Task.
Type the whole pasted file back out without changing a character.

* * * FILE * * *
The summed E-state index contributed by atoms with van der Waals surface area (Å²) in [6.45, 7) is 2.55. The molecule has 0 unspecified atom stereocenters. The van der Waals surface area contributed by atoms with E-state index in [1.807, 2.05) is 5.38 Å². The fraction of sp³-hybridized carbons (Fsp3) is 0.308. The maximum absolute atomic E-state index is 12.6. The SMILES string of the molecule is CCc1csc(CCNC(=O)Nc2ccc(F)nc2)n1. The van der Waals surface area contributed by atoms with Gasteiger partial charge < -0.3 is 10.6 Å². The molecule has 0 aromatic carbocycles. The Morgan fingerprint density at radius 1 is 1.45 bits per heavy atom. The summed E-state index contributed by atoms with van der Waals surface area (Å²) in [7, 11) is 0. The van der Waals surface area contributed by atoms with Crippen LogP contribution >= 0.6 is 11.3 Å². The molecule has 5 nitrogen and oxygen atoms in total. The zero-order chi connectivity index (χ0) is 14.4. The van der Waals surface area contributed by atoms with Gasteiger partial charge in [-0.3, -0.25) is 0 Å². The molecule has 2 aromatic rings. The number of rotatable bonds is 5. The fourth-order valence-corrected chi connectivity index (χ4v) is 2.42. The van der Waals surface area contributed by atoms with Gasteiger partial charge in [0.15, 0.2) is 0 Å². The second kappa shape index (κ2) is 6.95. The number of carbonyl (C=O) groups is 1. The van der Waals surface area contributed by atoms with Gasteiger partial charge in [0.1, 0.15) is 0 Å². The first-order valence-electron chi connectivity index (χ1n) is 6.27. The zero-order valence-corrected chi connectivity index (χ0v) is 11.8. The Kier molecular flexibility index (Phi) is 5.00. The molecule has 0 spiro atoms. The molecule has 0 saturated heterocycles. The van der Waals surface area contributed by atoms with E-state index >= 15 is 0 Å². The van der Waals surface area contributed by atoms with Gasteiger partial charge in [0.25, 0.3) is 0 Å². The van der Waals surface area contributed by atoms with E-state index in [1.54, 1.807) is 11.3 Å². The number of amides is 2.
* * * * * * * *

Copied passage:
The summed E-state index contributed by atoms with van der Waals surface area (Å²) in [6.45, 7) is 2.55. The molecule has 0 unspecified atom stereocenters. The van der Waals surface area contributed by atoms with E-state index in [1.807, 2.05) is 5.38 Å². The fraction of sp³-hybridized carbons (Fsp3) is 0.308. The maximum absolute atomic E-state index is 12.6. The SMILES string of the molecule is CCc1csc(CCNC(=O)Nc2ccc(F)nc2)n1. The van der Waals surface area contributed by atoms with Gasteiger partial charge < -0.3 is 10.6 Å². The molecule has 0 aromatic carbocycles. The Morgan fingerprint density at radius 1 is 1.45 bits per heavy atom. The summed E-state index contributed by atoms with van der Waals surface area (Å²) in [7, 11) is 0. The van der Waals surface area contributed by atoms with Crippen LogP contribution >= 0.6 is 11.3 Å². The molecule has 5 nitrogen and oxygen atoms in total. The zero-order chi connectivity index (χ0) is 14.4. The van der Waals surface area contributed by atoms with Gasteiger partial charge in [-0.3, -0.25) is 0 Å². The molecule has 2 aromatic rings. The number of rotatable bonds is 5. The fourth-order valence-corrected chi connectivity index (χ4v) is 2.42. The van der Waals surface area contributed by atoms with Gasteiger partial charge in [0.15, 0.2) is 0 Å². The second kappa shape index (κ2) is 6.95. The number of carbonyl (C=O) groups is 1. The van der Waals surface area contributed by atoms with Gasteiger partial charge in [0.1, 0.15) is 0 Å². The first-order valence-electron chi connectivity index (χ1n) is 6.27. The zero-order valence-corrected chi connectivity index (χ0v) is 11.8. The Kier molecular flexibility index (Phi) is 5.00. The molecule has 0 spiro atoms. The molecule has 0 saturated heterocycles. The van der Waals surface area contributed by atoms with E-state index >= 15 is 0 Å². The van der Waals surface area contributed by atoms with Gasteiger partial charge in [0.25, 0.3) is 0 Å². The van der Waals surface area contributed by atoms with E-state index in [1.54, 1.807) is 11.3 Å². The number of amides is 2.